Newest Review: ... the whole understanding of the emotions is complex. The story comes from the eyes of Jack, who is the young son, born in the 'room' or mod... more
Thought Provoking Read
Room - Emma Donoghue
Member Name: tommy7
Room - Emma Donoghue
Advantages: Thought Provoking
The story begins on the 5th birthday of Jack, who acts as the narrator of the story. Waking up on his birthday he starts to describe the day like most 5 year olds would. It is only when you get a little further into the story that you begin to appreciate that his circumstances are vastly different to most 5 year olds. Jack has spent his entire life contained in a custom built 11 feet by 11 feet shelter. He shares this with his mother who was kidnapped and imprisoned over seven years ago. This structure is his world, he has never stepped outside of it and the only human he has ever been in contact with is his mother. He believes they are the only real people in the world, outside is Outer Space and the light from the Sky Light is the only glimpse he has ever seen of what lies beyond the four walls.
Being a custom built structure they are almost self-sufficient, having access to a television, a bath, cooking facilities and a toiler. However, they are dependent on their captor providing food on a regular basis and their weekly Sunday treat which can be as basic as pain killers or other essentials.
The early part of the book brilliantly describes how the two people have adapted their lives to dealing with their confinement. The author has really thought things through, especially in all of the games that they play, both of the educational and physical type (as much as you can in the space). From Jack's point of view he appears to enjoy what he considers a normal life. His only discontentment comes from the odd days when he describes his mother as 'gone' but even then he seems aware that this is a temporary state and she will be back to normal the following day.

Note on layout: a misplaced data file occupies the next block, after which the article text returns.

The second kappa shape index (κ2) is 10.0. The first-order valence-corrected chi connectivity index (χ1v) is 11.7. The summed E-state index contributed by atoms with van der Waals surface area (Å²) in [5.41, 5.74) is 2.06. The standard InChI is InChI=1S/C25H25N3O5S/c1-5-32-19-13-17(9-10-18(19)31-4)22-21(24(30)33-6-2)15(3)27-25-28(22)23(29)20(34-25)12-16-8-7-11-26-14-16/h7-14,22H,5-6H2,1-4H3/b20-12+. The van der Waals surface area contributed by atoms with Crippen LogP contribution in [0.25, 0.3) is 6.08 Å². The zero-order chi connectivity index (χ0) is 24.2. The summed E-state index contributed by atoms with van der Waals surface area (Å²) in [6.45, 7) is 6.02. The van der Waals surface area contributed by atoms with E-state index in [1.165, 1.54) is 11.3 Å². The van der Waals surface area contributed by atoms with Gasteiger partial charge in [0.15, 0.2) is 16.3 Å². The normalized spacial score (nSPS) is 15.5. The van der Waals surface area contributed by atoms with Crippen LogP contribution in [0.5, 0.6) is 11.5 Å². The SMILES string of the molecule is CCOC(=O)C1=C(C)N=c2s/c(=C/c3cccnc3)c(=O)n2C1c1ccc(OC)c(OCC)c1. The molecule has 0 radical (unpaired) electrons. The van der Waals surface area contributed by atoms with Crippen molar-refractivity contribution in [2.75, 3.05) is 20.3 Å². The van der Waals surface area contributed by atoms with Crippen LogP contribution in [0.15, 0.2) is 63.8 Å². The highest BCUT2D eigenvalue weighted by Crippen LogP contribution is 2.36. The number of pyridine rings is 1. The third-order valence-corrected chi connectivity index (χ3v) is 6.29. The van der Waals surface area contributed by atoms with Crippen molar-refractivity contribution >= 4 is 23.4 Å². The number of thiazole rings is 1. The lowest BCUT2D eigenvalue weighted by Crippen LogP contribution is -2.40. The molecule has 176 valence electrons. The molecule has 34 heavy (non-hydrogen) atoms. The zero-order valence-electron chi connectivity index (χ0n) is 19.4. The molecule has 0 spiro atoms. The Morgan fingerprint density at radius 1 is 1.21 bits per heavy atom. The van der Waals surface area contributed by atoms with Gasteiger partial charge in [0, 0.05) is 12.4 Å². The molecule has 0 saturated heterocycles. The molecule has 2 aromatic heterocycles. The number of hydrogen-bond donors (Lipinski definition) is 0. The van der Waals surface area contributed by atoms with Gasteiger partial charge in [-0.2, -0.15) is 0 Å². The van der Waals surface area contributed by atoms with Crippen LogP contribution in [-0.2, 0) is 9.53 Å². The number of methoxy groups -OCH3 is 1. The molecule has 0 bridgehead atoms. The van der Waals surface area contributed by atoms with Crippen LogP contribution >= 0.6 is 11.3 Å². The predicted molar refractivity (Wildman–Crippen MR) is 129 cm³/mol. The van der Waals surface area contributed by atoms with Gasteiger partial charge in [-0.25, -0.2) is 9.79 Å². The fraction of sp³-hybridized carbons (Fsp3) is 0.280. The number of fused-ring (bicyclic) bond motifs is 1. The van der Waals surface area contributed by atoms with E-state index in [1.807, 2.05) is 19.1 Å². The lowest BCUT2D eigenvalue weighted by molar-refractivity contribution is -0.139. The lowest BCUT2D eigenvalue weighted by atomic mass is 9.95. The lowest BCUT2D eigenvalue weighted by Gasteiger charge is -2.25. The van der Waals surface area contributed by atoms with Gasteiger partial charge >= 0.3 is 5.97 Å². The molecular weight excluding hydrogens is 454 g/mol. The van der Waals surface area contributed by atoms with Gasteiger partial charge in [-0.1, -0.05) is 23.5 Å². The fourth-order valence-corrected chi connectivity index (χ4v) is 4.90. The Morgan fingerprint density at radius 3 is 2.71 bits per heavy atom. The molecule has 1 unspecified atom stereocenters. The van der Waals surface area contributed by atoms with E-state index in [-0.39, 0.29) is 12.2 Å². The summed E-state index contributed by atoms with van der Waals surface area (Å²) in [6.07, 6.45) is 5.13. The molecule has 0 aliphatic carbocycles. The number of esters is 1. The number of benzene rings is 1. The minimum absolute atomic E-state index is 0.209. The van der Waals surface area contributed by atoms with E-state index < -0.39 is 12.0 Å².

The book is incredibly depressing though. It is sanitised a little, in that Jack doesn't comprehend a lot of what is going on. He struggles to tell what is real from what is TV. So when, for example, their captor 'visits' his mother Jack hides in the cupboard waiting until he is gone. Jack will then describe confusion over certain events which will be all too obvious to an adult reader. This was a clever way of writing it. It meant that as disturbing and uncomfortable as it was to read it was never described in a graphic way. Indeed, some of the most interesting dialogue in the book comes from the visits. The point that sticks in my mind is when the captor is justifying their living conditions and saying that they have it a lot better than other people in their circumstances.
However, with everything being told from jack's perspective a lot of the language is childish. This made it a more difficult story to get into. Initially the style of writing jarred a lot and I would say it was a quarter of the way into the book before I found I was reading it naturally. It also sets up a difficult position for the author in that she has the principal character failing to understand some things but then grasping far more complex issues. This didn't bother me too much as I viewed it as a necessary contradiction to advance the plot, however, I could see it bothering some readers.
The book moves slowly throughout. I am certain this was an intentional plot device given how time moved so slowly for the main characters. It is further evidence of how well written it is that at no point did the book lag, even when the characters had little to do, there was always a lot to be thinking about. The author does this well, constantly challenging the reader to assess the situation and to reflect on modern life and your own life. Is life better for having all the things we have and crave? What is freedom and at what price? These are just some of the more obvious questions you will ask yourself. There are many more. This is the perfect text for a book club or discussion group, especially in the kindle version where you can see the parts of text that other readers are highlighting.
As the story progressed my worry was how the ending would be handled. I couldn't really see a satisfactory way of wrapping things up which would be true to the story and satisfactory to the reader. Thankfully the ending was absolutely perfect. It was not an ending I had even considered and could not have been more suitable.
I would whole heartedly recommend this book but with a large caveat that I did not find it an enjoyable read. It was a challenging read and a depressing read but not what you would want if your reading is purely for pleasure and entertainment. Especially with the all too recent Fritzl case being in the media, you are only too aware that this is not fiction for all people.
Currently available for £2.51 on kindle or £3.58 in paperback.
Summary: Check it out